Hyunkel

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About Hyunkel

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  1. OpenGL FBO Questions

      The reason I initially wanted to do this is because my shadow maps for directional lights have 4 cascades, and I tried generating them simultaneously by quadrupling the geometry using  the geometry buffer. If I rendered only to the depth buffer I was able to avoid allocating an additional 4 R32f 2048x2048 color attachment slices. After some profiling I noticed that this isn't really any faster than generating the cascades in individual passes though, provided that I use decent frustum culling for the individual cascades.   This is precisely what I am doing now. It is also much easier to have either a linear or exponential shadow map this way, which is needed for ESM.   Thanks again! Hyu
  2. OpenGL FBO Questions

    I've tried a few more different combinations, and it seems like it is not possible to create a texture that can be used both as a depth attachment and as a color attachment. But as you've mentioned, I can either simply output to gl_FragDepth for the final pass, or for the shadow map generation, output the depth to a color attachment, using a shared RBO across all shadow maps.   Thank you for all the helpful comments! Cheers, Hyu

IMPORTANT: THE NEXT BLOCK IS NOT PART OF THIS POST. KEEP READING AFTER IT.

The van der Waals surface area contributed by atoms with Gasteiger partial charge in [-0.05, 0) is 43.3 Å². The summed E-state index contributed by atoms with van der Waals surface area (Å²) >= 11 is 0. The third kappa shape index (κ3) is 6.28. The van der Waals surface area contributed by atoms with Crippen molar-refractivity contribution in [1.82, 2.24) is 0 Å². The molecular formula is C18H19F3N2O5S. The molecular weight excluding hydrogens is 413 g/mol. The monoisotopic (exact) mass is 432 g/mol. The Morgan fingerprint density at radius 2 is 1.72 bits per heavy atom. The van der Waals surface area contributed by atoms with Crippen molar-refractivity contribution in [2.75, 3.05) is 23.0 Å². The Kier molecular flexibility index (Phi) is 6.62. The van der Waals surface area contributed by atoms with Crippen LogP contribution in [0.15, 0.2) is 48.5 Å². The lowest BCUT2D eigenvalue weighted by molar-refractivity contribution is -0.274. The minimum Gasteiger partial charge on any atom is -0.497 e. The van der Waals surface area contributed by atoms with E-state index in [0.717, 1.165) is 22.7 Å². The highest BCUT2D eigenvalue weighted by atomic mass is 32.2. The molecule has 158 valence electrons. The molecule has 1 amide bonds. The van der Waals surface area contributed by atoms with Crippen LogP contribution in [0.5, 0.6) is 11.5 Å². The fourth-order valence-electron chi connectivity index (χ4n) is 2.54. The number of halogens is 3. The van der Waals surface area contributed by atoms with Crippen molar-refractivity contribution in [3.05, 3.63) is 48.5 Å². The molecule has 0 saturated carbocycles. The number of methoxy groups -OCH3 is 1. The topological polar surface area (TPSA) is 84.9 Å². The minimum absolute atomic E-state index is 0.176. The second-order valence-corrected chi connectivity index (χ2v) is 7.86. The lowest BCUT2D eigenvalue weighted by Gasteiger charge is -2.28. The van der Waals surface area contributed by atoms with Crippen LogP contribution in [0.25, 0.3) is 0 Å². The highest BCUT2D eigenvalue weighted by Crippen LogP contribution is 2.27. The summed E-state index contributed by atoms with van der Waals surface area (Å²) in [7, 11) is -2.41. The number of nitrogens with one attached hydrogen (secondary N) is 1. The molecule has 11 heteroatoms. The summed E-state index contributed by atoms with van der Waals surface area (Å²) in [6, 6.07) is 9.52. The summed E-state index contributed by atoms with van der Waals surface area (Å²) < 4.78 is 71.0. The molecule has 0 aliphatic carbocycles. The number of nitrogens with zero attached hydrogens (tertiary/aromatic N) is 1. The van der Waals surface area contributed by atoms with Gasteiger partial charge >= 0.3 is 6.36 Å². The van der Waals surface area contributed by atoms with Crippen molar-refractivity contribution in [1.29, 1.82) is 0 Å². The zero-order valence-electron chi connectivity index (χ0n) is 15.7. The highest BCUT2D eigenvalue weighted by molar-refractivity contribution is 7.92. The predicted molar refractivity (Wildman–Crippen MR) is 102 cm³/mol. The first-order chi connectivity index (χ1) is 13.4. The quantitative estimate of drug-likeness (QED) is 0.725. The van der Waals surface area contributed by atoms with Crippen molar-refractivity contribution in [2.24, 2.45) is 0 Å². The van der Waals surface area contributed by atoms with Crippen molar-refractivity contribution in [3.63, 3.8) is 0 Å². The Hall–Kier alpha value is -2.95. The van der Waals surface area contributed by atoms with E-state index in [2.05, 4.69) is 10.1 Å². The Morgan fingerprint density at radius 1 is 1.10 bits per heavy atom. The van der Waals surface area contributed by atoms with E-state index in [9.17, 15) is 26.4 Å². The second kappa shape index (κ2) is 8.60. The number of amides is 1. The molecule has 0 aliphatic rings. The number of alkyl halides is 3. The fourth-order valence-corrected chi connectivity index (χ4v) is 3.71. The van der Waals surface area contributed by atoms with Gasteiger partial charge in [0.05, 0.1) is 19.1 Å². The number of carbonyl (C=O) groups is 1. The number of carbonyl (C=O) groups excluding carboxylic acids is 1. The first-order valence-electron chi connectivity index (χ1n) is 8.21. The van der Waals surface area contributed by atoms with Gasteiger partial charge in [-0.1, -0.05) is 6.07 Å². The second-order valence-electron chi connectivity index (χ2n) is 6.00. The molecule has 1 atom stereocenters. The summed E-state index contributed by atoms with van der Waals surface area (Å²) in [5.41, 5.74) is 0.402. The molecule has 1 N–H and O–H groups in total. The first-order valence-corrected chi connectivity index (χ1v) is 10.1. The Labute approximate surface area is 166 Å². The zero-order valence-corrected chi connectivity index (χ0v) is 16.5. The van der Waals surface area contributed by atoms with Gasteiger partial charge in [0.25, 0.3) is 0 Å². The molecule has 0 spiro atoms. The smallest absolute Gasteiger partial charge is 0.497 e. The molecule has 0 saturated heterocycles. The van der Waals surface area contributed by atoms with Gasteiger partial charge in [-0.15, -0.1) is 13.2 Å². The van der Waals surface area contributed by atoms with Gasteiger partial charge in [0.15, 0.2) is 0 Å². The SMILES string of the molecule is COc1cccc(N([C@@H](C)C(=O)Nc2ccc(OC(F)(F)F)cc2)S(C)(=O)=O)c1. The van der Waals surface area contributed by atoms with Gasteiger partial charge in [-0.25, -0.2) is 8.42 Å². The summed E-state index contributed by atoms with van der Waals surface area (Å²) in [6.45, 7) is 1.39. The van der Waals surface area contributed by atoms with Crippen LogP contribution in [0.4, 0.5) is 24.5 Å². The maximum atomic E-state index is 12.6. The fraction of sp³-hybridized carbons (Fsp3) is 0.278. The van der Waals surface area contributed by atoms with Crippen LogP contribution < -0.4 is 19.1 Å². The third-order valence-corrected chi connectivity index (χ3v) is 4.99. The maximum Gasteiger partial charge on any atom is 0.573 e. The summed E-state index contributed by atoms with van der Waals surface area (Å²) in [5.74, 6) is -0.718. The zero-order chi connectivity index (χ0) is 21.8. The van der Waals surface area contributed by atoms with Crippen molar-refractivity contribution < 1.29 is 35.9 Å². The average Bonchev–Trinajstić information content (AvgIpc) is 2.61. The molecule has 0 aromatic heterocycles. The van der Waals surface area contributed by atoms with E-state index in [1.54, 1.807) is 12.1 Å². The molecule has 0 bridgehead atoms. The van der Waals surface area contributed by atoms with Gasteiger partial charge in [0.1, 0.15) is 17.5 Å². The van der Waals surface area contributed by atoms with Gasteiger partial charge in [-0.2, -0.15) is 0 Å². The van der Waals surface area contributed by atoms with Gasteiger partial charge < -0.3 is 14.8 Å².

3. OpenGL FBO Questions

    Good to know, thanks!   But I can't use GL_32F as a depth attachment when generating the shadow map, can I?
  4. OpenGL FBO Questions

    Yes, that is correct. I would like to avoid allocating an extra texture for each shadow map if possible.   Makes perfect sense, thanks!
  5. Hello,   I'm doing shadow mapping with exponential shadow maps (ESM) in OpenGL 4.3. This requires blurring the shadow map, which I do with a normal 2-pass gaussian blur. What I want to do is the following:   Shadow map -> (Vertical Blur Shader) -> Intermediate Texture -> (Horizontal Blur Shader) -> Shadow Map   The shadow map is a DepthComponent32f texture and the intermediate texture uses R32f. The first pass works fine, but for the second pass, where I want to write back to the shadow map, I can't seem to use the shadow map as a FBO color attachment, so I'm unable to write back to it.   I've also noticed, completely by accident, that I can sample from a texture that I am currently writing to, without any ill results. For example I can do: Texture -> (Vertical Blur Shader) -> Texture   To recap: Is there a way to use a DepthComponent texture as a color attachment in a FBO? Why can I sample a texture that I'm currently writing to? Is this legal in OpenGL 4.3, or is the behavior undefined? What happens behind the scenes? Does it internally create a new texture to write to, and then discard the old one when the draw call finishes? Cheers, Hyu